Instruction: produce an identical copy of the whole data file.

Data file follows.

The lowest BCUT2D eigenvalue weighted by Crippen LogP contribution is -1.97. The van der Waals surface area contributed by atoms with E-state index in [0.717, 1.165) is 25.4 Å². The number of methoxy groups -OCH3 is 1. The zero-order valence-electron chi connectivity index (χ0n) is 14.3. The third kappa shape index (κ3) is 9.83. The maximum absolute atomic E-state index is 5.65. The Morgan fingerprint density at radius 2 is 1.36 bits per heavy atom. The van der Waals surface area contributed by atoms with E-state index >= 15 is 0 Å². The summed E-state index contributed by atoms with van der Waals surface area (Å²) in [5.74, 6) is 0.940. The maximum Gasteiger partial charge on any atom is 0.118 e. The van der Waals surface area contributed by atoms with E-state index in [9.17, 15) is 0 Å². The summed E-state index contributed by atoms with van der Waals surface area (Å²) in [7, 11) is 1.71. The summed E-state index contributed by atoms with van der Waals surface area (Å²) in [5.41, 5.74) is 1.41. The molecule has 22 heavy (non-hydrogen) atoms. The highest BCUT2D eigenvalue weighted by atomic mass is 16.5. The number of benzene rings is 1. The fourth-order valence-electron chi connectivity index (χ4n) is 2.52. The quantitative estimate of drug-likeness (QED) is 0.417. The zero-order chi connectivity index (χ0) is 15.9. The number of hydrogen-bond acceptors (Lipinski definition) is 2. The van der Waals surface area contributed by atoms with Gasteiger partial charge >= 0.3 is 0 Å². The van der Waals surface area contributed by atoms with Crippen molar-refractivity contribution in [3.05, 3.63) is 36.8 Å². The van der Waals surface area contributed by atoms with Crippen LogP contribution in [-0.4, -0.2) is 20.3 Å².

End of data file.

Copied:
The lowest BCUT2D eigenvalue weighted by Crippen LogP contribution is -1.97. The van der Waals surface area contributed by atoms with E-state index in [0.717, 1.165) is 25.4 Å². The number of methoxy groups -OCH3 is 1. The zero-order valence-electron chi connectivity index (χ0n) is 14.3. The third kappa shape index (κ3) is 9.83. The maximum absolute atomic E-state index is 5.65. The Morgan fingerprint density at radius 2 is 1.36 bits per heavy atom. The van der Waals surface area contributed by atoms with E-state index >= 15 is 0 Å². The summed E-state index contributed by atoms with van der Waals surface area (Å²) in [5.74, 6) is 0.940. The maximum Gasteiger partial charge on any atom is 0.118 e. The van der Waals surface area contributed by atoms with E-state index in [9.17, 15) is 0 Å². The summed E-state index contributed by atoms with van der Waals surface area (Å²) in [7, 11) is 1.71. The summed E-state index contributed by atoms with van der Waals surface area (Å²) in [5.41, 5.74) is 1.41. The molecule has 22 heavy (non-hydrogen) atoms. The highest BCUT2D eigenvalue weighted by atomic mass is 16.5. The number of benzene rings is 1. The fourth-order valence-electron chi connectivity index (χ4n) is 2.52. The quantitative estimate of drug-likeness (QED) is 0.417. The zero-order chi connectivity index (χ0) is 15.9. The number of hydrogen-bond acceptors (Lipinski definition) is 2. The van der Waals surface area contributed by atoms with Gasteiger partial charge >= 0.3 is 0 Å². The van der Waals surface area contributed by atoms with Crippen molar-refractivity contribution in [3.05, 3.63) is 36.8 Å². The van der Waals surface area contributed by atoms with Crippen LogP contribution in [-0.4, -0.2) is 20.3 Å².